Henry Marshall Elmore, planter, judge, and Confederate infantry officer, was born on July 28, 1816, in Laurens County, South Carolina, son of Gen. John Archer Elmore and Nancy Ann (Martin) Elmore. He was educated at the University of Alabama in Tuscaloosa and served as Macon County judge and state legislator. Elmore was married to Elizabeth Harris on June 26, 1838, and the couple produced six children. The family relocated to Autauga County, Alabama, in the 1840s. In 1855 he was a probate judge in Macon County, Alabama, and moved to Waverly, Texas, in 1856. He is considered a founding father of the town of Waverly.
By 1860 Elmore was a successful farmer in Waverly and owned forty-eight slaves. He enlisted as a private in Company G of the Twentieth Texas Infantry on May 9, 1862, at Camp Travis and was elected colonel. This regiment, known as Elmore's Twentieth, was composed primarily of middle-aged men, many of whom were prominent citizens. It was assigned to guard duty on the Texas Gulf coast from Galveston to the Sabine River and did not see duty outside of the state. The unit was involved in the battles of Sabine Pass and Galveston. The unit played an important role in the Confederate recapture of Galveston in January 1863. Elmore was sent to Tyler, Texas, as the result of a court martial from May 1864 through February 28, 1865, when he returned to Galveston.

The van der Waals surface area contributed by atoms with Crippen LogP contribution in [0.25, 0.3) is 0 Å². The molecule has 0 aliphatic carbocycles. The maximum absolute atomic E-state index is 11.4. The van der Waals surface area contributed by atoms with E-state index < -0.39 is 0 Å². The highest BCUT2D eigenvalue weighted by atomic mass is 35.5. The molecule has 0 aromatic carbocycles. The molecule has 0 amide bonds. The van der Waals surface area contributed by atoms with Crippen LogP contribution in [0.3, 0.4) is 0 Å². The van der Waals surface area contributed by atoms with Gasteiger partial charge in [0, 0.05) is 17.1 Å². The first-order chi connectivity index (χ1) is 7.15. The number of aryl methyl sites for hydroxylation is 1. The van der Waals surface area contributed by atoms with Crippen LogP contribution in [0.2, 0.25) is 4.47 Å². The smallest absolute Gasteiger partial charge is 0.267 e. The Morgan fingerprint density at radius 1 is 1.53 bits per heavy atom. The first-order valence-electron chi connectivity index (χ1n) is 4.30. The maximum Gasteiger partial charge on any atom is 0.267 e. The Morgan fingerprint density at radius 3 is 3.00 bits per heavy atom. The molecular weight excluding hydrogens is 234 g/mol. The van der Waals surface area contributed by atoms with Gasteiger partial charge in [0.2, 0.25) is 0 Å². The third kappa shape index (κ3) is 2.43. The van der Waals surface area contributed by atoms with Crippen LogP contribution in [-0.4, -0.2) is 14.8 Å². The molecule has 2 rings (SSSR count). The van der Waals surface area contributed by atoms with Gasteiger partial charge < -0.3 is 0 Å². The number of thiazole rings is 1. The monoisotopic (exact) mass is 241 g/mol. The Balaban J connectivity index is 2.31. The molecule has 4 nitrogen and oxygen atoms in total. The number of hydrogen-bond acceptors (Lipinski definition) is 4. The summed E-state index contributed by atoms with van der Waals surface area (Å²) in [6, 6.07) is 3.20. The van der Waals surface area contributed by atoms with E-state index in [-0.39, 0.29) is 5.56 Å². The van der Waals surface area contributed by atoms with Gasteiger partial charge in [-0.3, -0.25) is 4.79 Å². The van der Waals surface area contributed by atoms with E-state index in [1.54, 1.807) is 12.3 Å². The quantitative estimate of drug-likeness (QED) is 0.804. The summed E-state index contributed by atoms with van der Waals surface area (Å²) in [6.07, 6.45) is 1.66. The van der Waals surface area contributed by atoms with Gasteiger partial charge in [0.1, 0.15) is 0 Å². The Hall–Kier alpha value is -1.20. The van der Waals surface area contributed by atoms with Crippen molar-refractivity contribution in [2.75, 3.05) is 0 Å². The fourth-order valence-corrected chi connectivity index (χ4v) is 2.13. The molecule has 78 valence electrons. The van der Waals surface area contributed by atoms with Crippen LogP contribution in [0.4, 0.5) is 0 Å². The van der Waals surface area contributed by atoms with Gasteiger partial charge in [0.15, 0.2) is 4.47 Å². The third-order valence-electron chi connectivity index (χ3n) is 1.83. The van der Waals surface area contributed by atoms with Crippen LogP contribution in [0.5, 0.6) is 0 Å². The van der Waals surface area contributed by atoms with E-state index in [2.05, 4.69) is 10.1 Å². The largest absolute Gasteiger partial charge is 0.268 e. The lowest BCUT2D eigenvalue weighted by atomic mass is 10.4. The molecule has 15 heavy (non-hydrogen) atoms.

Elmore returned to Waverly, San Jacinto County, after the Civil War. In 1866 he served as secretary for a society of former planters known as the Waverly Emigration Society, which held a convention on September 19, 1866. In 1870 he served as president of the board of trustees of the Waverly Male and Female Institute. He died on February 21, 1879, and is buried near his wife in the Old Waverly Cemetery in San Jacinto County.